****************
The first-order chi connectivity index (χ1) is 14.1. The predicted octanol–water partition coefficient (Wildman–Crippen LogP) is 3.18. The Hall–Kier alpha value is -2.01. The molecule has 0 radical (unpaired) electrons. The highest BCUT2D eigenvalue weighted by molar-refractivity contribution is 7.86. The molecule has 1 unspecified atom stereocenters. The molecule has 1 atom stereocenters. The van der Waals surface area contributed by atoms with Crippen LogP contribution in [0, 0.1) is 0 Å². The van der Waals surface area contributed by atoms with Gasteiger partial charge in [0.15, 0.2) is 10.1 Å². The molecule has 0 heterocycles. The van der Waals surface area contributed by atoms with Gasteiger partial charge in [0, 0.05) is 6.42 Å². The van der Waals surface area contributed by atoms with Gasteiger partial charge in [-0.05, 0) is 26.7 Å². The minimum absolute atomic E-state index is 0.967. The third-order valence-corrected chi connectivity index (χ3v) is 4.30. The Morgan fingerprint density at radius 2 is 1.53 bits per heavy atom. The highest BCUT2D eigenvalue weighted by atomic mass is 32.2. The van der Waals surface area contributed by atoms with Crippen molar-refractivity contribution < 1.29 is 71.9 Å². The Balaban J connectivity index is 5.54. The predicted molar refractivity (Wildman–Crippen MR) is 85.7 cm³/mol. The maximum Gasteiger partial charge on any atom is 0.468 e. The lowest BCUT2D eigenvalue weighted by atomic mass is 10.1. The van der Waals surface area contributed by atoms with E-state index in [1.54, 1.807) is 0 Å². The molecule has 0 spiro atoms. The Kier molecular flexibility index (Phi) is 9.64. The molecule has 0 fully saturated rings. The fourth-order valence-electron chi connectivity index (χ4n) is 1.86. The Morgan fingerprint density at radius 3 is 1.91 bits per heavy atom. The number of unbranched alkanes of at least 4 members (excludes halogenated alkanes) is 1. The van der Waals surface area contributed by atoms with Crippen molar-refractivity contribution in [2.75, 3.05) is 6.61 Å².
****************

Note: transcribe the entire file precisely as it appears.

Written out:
The first-order chi connectivity index (χ1) is 14.1. The predicted octanol–water partition coefficient (Wildman–Crippen LogP) is 3.18. The Hall–Kier alpha value is -2.01. The molecule has 0 radical (unpaired) electrons. The highest BCUT2D eigenvalue weighted by molar-refractivity contribution is 7.86. The molecule has 1 unspecified atom stereocenters. The molecule has 1 atom stereocenters. The van der Waals surface area contributed by atoms with Crippen LogP contribution in [0, 0.1) is 0 Å². The van der Waals surface area contributed by atoms with Gasteiger partial charge in [0.15, 0.2) is 10.1 Å². The molecule has 0 heterocycles. The van der Waals surface area contributed by atoms with Gasteiger partial charge in [0, 0.05) is 6.42 Å². The van der Waals surface area contributed by atoms with Gasteiger partial charge in [-0.05, 0) is 26.7 Å². The minimum absolute atomic E-state index is 0.967. The third-order valence-corrected chi connectivity index (χ3v) is 4.30. The Morgan fingerprint density at radius 2 is 1.53 bits per heavy atom. The highest BCUT2D eigenvalue weighted by atomic mass is 32.2. The van der Waals surface area contributed by atoms with Crippen molar-refractivity contribution < 1.29 is 71.9 Å². The Balaban J connectivity index is 5.54. The predicted molar refractivity (Wildman–Crippen MR) is 85.7 cm³/mol. The maximum Gasteiger partial charge on any atom is 0.468 e. The lowest BCUT2D eigenvalue weighted by atomic mass is 10.1. The van der Waals surface area contributed by atoms with E-state index in [1.54, 1.807) is 0 Å². The molecule has 0 spiro atoms. The Kier molecular flexibility index (Phi) is 9.64. The molecule has 0 fully saturated rings. The fourth-order valence-electron chi connectivity index (χ4n) is 1.86. The Morgan fingerprint density at radius 3 is 1.91 bits per heavy atom. The number of unbranched alkanes of at least 4 members (excludes halogenated alkanes) is 1. The van der Waals surface area contributed by atoms with Crippen molar-refractivity contribution in [2.75, 3.05) is 6.61 Å².